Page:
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dc.contributor.authorTurner, Jake D.
dc.contributor.authorLeiter, Robin M.
dc.contributor.authorBiddle, Lauren I.
dc.contributor.authorPearson, Kyle A.
dc.contributor.authorHardegree-Ullman, Kevin K.
dc.contributor.authorThompson, Robert M.
dc.contributor.authorTeske, Johanna K.
dc.contributor.authorCates, Ian T.
dc.contributor.authorCook, Kendall L.
dc.contributor.authorBerube, Michael P.
dc.contributor.authorNieberding, Megan N.
dc.contributor.authorJones, Christen K.
dc.contributor.authorRaphael, Brandon
dc.contributor.authorWallace, Spencer
dc.contributor.authorWatson, Zachary T.
dc.contributor.authorJohnson, Robert E.
dc.date.accessioned2017-12-21T17:07:15Z
dc.date.available2017-12-21T17:07:15Z
dc.date.issued2017-12
dc.identifier.citationInvestigating the physical properties of transiting hot Jupiters with the 1.5-m Kuiper Telescope 2017, 472 (4):3871 Monthly Notices of the Royal Astronomical Societyen
dc.identifier.issn0035-8711
dc.identifier.issn1365-2966
dc.identifier.doi10.1093/mnras/stx2221
dc.identifier.urihttp://hdl.handle.net/10150/626279
dc.description.abstractWe present new photometric data of 11 hot Jupiter transiting exoplanets (CoRoT-12b, HATP-5b, HAT-P-12b, HAT-P-33b, HAT-P-37b, WASP-2b, WASP-24b, WASP-60b, WASP-80b, WASP-103b and XO-3b) in order to update their planetary parameters and to constrain information about their atmospheres. These observations of CoRoT-12b, HAT-P-37b and WASP-60b are the first follow-up data since their discovery. Additionally, the first near-UV transits of WASP-80b and WASP-103b are presented. We compare the results of our analysis with previous work to search for transit timing variations (TTVs) and a wavelength dependence in the transit depth. TTVs may be evidence of a third body in the system, and variations in planetary radius with wavelength can help constrain the properties of the exoplanet's atmosphere. For WASP-103b and XO-3b, we find a possible variation in the transit depths which may be evidence of scattering in their atmospheres. The B-band transit depth of HAT-P-37b is found to be smaller than its near-IR transit depth and such a variation may indicate TiO/VO absorption. These variations are detected from 2-4.6s, so follow-up observations are needed to confirm these results. Additionally, a flat spectrum across optical wavelengths is found for five of the planets (HAT-P-5b, HAT-P-12b, WASP-2b, WASP-24b and WASP-80b), suggestive that clouds may be present in their atmospheres. We calculate a refined orbital period and ephemeris for all the targets, which will help with future observations. No TTVs are seen in our analysis with the exception of WASP-80b and follow-up observations are needed to confirm this possible detection.
dc.description.sponsorshipNASA's Planetary Atmospheres programme; Double Hoo Research Grant; National Science Foundation Graduate Research Fellowship [DGE-1315231]en
dc.language.isoenen
dc.publisherOXFORD UNIV PRESSen
dc.relation.urlhttp://academic.oup.com/mnras/article/472/4/3871/4098503/Investigating-the-physical-properties-ofen
dc.rights© 2017 The Authors Published by Oxford University Press on behalf of the Royal Astronomical Society.en
dc.rights.urihttp://rightsstatements.org/vocab/InC/1.0/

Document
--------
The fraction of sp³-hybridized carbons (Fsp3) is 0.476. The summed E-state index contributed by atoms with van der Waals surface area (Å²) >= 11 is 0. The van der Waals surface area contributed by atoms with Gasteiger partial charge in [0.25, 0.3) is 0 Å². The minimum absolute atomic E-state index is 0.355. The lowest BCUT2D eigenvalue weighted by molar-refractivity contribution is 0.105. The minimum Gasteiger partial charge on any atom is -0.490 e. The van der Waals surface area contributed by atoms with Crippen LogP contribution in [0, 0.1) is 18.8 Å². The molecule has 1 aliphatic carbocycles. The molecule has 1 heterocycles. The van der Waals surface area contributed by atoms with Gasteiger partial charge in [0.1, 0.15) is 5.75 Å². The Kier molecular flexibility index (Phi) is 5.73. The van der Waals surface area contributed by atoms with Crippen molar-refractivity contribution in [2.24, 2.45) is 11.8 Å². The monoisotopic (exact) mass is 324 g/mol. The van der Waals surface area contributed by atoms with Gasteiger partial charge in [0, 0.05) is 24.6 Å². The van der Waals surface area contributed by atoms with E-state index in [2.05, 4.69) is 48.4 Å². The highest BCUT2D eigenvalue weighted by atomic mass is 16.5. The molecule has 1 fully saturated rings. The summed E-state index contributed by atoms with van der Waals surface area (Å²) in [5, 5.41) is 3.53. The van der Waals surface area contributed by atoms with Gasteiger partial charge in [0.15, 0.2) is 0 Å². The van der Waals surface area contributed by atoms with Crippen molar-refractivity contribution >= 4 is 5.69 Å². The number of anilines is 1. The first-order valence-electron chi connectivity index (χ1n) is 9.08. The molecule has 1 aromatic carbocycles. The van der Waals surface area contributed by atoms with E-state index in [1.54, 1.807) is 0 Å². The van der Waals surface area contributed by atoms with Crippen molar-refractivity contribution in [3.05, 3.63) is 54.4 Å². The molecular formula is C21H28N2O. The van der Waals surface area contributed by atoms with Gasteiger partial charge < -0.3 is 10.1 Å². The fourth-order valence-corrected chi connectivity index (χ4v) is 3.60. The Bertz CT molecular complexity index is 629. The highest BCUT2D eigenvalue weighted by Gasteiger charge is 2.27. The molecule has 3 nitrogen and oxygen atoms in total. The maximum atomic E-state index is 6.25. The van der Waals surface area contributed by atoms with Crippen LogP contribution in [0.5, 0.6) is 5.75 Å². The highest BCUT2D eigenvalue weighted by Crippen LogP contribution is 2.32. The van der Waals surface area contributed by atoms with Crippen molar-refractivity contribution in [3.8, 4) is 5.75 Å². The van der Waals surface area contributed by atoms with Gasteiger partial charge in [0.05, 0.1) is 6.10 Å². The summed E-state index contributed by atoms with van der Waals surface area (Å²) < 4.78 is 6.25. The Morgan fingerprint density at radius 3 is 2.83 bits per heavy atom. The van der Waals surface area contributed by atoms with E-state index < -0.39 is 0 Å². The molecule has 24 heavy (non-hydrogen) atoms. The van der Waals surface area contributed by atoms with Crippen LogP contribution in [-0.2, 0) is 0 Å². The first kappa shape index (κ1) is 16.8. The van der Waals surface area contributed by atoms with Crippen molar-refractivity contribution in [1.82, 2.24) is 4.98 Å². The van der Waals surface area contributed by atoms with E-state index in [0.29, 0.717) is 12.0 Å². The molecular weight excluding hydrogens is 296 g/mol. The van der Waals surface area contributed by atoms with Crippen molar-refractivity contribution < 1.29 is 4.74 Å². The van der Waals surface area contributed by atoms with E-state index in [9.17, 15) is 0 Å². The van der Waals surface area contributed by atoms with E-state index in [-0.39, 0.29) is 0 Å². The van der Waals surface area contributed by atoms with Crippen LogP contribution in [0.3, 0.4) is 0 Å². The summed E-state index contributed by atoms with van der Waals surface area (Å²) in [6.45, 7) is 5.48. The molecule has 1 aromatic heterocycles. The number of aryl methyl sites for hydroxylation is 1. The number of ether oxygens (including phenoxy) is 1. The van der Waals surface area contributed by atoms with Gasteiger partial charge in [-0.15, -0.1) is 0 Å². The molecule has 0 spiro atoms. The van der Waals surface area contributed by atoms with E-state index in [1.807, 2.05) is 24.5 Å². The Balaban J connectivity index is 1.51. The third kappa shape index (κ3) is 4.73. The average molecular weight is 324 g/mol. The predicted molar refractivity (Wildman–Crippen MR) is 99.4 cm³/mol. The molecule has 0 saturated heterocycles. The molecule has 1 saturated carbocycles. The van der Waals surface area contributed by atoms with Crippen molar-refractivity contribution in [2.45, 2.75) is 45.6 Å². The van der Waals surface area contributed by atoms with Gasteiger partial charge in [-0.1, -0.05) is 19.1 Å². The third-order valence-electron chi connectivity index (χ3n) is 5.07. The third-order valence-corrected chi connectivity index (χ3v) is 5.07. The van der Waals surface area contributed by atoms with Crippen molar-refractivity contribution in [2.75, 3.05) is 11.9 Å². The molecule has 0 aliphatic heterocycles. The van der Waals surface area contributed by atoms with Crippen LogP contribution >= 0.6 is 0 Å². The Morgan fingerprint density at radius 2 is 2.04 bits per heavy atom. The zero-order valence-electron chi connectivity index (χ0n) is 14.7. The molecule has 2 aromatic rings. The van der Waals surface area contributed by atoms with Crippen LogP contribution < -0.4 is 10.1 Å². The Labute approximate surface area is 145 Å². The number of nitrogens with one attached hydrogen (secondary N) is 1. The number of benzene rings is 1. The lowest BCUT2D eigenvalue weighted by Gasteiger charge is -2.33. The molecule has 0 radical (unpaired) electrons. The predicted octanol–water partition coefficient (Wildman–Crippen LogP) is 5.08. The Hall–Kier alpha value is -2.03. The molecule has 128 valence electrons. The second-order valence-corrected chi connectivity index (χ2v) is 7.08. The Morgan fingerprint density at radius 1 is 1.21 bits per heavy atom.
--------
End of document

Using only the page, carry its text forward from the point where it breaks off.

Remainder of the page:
dc.subjecttechniques: photometricen
dc.subjectplanets and satellites: atmospheresen
dc.subjectplanets and satellites: gaseous planetsen
dc.subjectplanet-star interactionsen
dc.titleInvestigating the physical properties of transiting hot Jupiters with the 1.5-m Kuiper Telescopeen
dc.typeArticleen
dc.contributor.departmentUniv Arizona, Steward Observen
dc.contributor.departmentUniv Arizona, Lunar & Planetary Laben
dc.identifier.journalMonthly Notices of the Royal Astronomical Societyen
dc.description.collectioninformationThis item from the UA Faculty Publications collection is made available by the University of Arizona with support from the University of Arizona Libraries. If you have questions, please contact us at repository@u.library.arizona.edu.en
dc.eprint.versionFinal published versionen
refterms.dateFOA2018-08-15T09:55:49Z
html.description.abstractWe present new photometric data of 11 hot Jupiter transiting exoplanets (CoRoT-12b, HATP-5b, HAT-P-12b, HAT-P-33b, HAT-P-37b, WASP-2b, WASP-24b, WASP-60b, WASP-80b, WASP-103b and XO-3b) in order to update their planetary parameters and to constrain information about their atmospheres. These observations of CoRoT-12b, HAT-P-37b and WASP-60b are the first follow-up data since their discovery. Additionally, the first near-UV transits of WASP-80b and WASP-103b are presented. We compare the results of our analysis with previous work to search for transit timing variations (TTVs) and a wavelength dependence in the transit depth. TTVs may be evidence of a third body in the system, and variations in planetary radius with wavelength can help constrain the properties of the exoplanet's atmosphere. For WASP-103b and XO-3b, we find a possible variation in the transit depths which may be evidence of scattering in their atmospheres. The B-band transit depth of HAT-P-37b is found to be smaller than its near-IR transit depth and such a variation may indicate TiO/VO absorption. These variations are detected from 2-4.6s, so follow-up observations are needed to confirm these results. Additionally, a flat spectrum across optical wavelengths is found for five of the planets (HAT-P-5b, HAT-P-12b, WASP-2b, WASP-24b and WASP-80b), suggestive that clouds may be present in their atmospheres. We calculate a refined orbital period and ephemeris for all the targets, which will help with future observations. No TTVs are seen in our analysis with the exception of WASP-80b and follow-up observations are needed to confirm this possible detection.


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